Late last season, I scouted a spot for three days. It kept building with wigeon, mallards, and pintails. The evening before my hunt, there were over 5,000 ducks in the flooded, green-grass field. 

By daylight the following morning, I was set up with a dozen floating duck decoys, three dozen Big Al's silhouettes scattered in the shallows and along the shoreline, and my little homemade panel blind covered in dead brown grass; it's just big enough to hide me and my two dogs. That's my favorite way to hunt these days, just me and my dogs. 

At first light, a flock of pintails came in, and I hammered the bull. Then came a pair of mallards, and the drake fell at the shot. Then ducks started landing in another section of flooded field, 250 yards away. The X shifted before my eyes. Wasting no time, I moved. Twenty minutes after getting set up, I was done, a limit of ducks having fallen to the 20 gauge. 

Knowing when to move and being mobile during the season's peak is often critical to success. Limit yourself to hunting out of a stationary blind, and it doesn't matter how many decoys you have or how good your calling is; if the birds don't want to be there, there's often nothing you can do but go to them. 

During the peak of the season, food sources change. In the area I hunt, this is due to new grass sprouting in January and feed being devoured by large numbers of ducks. In the temperate zone where I hunt on the Pacific Coast, many ducks are already starting their spring migration northward. Combine migrating birds with overwintering birds, and numbers quickly build. Make no mistake, these birds are educated. 


SBE3 28ga. with limit of ducks


Get Real 

The later in the season it gets, the more realistic I want the spread to look. I emulate what I see when scouting. Last December, I took my SBE 3 20 gauge to a chunk of private land I hunt twice weekly. It's not a club, just a rye grass field that floods with winter rains. 

I struggled on the two hunts prior, so I swapped my big spread and got rid of my jerk cord spinners–we can't use motorized decoys in my home state of Oregon. I went with a dozen Final Approach Live Fully Flocked Floating Mallard decoys, a dozen of their Live Floating Wigeon, and five dozen wigeon silhouettes grouped tight on the shoreline. With the mallards 25 yards from my blind and the floating wigeon moving toward shore to join the already grazing wigeon silhouettes in the green grass at the foot of my blind, I was set. Over the next three weeks, my buddy and I limited every time.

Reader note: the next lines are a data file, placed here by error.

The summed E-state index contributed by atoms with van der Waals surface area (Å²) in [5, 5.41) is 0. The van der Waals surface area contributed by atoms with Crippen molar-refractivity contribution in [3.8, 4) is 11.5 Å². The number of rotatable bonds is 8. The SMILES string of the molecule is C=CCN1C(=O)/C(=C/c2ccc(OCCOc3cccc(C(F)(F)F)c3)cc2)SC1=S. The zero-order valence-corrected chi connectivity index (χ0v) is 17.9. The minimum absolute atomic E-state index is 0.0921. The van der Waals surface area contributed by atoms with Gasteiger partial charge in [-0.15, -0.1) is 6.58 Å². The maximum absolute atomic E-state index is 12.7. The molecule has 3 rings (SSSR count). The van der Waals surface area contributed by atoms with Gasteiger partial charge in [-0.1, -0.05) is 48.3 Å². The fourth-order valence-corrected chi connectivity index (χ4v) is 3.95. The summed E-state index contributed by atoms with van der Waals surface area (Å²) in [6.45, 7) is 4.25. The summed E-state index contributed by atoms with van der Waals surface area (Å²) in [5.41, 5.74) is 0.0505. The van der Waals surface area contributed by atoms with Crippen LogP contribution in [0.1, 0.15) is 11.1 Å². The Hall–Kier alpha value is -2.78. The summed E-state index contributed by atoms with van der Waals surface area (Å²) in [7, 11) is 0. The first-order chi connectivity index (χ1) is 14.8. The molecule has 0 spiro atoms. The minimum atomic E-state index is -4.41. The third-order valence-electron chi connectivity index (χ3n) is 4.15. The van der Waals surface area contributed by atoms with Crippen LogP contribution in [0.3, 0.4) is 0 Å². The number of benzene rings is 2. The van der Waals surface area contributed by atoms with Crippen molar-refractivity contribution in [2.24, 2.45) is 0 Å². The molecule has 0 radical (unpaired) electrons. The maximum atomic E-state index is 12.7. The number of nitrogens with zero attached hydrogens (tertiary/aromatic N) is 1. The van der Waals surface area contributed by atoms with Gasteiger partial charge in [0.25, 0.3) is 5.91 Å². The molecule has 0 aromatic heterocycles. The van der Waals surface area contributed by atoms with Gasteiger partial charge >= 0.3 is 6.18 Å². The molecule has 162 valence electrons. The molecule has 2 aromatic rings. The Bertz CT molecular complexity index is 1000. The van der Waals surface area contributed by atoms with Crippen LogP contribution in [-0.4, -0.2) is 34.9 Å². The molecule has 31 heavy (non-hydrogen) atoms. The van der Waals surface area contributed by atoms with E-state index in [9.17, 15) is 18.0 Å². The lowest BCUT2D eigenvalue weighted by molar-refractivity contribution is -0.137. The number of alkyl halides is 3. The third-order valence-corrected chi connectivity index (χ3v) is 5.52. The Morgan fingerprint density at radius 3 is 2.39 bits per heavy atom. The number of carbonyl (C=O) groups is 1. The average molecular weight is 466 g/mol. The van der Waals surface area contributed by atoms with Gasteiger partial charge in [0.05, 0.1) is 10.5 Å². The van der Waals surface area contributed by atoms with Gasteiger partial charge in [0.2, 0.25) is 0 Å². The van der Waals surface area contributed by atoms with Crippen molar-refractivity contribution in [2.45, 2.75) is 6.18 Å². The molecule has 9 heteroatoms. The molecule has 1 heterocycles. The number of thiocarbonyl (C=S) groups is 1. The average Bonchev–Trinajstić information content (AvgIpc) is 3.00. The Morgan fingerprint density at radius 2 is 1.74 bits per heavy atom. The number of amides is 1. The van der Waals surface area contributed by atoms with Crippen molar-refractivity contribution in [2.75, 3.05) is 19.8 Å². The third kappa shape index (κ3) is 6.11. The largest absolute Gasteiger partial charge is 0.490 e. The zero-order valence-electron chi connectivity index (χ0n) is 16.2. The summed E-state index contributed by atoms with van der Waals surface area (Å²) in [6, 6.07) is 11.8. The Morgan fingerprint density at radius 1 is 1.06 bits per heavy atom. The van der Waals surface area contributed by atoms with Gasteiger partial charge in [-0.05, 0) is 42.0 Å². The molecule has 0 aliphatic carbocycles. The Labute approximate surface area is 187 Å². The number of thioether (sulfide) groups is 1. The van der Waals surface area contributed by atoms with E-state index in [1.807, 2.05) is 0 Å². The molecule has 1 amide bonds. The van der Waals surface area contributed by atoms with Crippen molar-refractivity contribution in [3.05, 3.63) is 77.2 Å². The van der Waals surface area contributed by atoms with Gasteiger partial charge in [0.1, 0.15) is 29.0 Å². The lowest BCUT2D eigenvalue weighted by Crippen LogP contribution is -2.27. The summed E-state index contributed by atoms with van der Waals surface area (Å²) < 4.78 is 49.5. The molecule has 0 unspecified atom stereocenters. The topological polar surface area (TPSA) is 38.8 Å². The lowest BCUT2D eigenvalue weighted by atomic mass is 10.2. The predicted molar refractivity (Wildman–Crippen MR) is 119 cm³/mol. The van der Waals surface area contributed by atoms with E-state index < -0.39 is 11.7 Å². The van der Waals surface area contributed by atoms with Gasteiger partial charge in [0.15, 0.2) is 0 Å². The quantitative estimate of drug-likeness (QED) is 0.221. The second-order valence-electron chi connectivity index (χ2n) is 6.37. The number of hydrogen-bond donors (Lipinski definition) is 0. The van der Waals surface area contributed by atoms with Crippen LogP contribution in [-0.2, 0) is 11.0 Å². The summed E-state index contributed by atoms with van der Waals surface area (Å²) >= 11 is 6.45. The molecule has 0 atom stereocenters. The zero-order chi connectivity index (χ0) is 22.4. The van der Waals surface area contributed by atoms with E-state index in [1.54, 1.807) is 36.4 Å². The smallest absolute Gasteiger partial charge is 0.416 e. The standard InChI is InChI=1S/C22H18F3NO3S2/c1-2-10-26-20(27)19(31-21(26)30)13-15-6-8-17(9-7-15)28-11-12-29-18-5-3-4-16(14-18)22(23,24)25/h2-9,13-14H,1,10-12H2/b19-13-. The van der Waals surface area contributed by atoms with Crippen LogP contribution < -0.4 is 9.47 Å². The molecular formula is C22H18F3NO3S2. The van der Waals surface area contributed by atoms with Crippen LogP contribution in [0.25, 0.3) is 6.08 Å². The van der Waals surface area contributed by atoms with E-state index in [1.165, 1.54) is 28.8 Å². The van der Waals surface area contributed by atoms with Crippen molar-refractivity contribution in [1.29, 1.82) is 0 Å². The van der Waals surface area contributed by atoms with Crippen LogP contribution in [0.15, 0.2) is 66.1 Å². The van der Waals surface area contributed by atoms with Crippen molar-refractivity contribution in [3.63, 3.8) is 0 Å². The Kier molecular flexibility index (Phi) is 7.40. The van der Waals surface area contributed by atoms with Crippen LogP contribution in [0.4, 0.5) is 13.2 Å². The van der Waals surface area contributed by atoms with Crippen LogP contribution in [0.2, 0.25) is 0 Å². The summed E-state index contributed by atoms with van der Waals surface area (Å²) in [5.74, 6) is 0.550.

My best hunts come on weekends and weekdays when nearby duck clubs are active. This keeps birds moving. But the birds are wise. I only call a little in the late season, just enough to capture their attention, then let the decoys do the work. 

One stormy day last season, two buddies and I took our sub-gauges and didn't call once. The birds were flying low and diving into the decoys that day. The shooting was simple. 

My last three hunts with a 20 gauge found me firing 24 shots to kill 21 birds. I shot HEVI-Shot's new HEVI-Metal Xtreme, a 1 1/16 oz. blend of #4 tungsten and #1 steel, which patterned best in the gun. Every bird I shot was locked on the decoys, feet down. Taking high-percentage shots is the real key to sub-gauge hunting success. 

I don't hunt with small bores to pass, shoot, or go deep. I want birds close for a clean, ethical shot opportunity. After all, for me, that's where the joy and challenge of duck hunting lies: getting them in close and connecting on the shot. It's simple. If the birds aren't where you want them, don't shoot. 

Hunter picking up decoys


Note: Scott Haugen is a full-time writer of nearly 25 years. Learn more at and follow his adventures on Instagram and Facebook. 



Back to Articles & Features

More Articles & Features

ATTENTION: Please be aware of online merchants impersonating as direct Benelli retailers. LEARN MORE